FORT WAYNE, Ind. (WANE) – When Sam Jarjour first heard about the U.S. strike on a Syrian airbase his heart sank.
“Then I thought to what avail, what purpose does this serve,” Jarjour said.
“Initial thought is confusion honestly,” Ahmed Abdelmageed said.
Jarjour and Abdelmageed both sit on the board for the Indiana Center for Middle East Peace. Both think the strike was haphazard that sought no long term solution even as the U.S.’s allies are supporting the strike.
“It has to be a whole lot more calculated,” Abdelmageed said. “Yes I’d like it to be resolved tomorrow. Yes I would have liked the killing to have stopped six years ago.”
“If you remove [Syrian President] Assad from power today the vacuum that would be created in my opinion would be worse than what’s occurring in Iraq,” Jarjour said. “It would magnify the refugee crisis. There’s no government ready to step in.”
Jarjour is the son of Syrian immigrants. He still has family in Syria. Some have fled as refugees since the conflict started. His sister-in-law’s family is from a town close to the airbase targeted in the strike.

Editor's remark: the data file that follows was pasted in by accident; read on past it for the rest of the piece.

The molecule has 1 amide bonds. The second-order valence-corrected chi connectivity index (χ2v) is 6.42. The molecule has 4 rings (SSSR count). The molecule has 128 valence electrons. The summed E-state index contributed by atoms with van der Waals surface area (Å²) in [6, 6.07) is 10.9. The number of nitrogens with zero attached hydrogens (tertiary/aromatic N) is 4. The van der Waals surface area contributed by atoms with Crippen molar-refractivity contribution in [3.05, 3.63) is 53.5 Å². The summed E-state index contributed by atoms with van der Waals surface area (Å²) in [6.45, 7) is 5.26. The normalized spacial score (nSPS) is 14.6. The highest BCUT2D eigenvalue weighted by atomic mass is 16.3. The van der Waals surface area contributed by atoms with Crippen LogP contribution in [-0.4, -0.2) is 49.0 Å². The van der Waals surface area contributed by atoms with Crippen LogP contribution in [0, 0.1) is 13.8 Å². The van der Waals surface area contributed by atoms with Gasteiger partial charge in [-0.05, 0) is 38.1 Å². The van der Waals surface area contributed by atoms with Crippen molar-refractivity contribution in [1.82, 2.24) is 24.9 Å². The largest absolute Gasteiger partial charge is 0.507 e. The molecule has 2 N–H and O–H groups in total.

“She has three brothers who are doctors who work the front lines,” Jarjour said. “The situations I’ve heard from them are just horrific. They can’t sleep from what they see and witness.”
Jarjour hasn’t spoken to family in Syria since the strike. To him it’s not a serious attempt to solve the conflict. He wants to see a serious effort in diplomacy first.
“I think if the international community had the will we would convene a conference that would compel a solution and not worry about this advantage or that advantage,” Jarjour said. “We’d worry about a long term workable solution.”
Jarjour and his family also question the motive of the chemical attack on Syrian civilians that prompted the strike. Some believe it was the rebels not President Bashar Al-Assad behind it.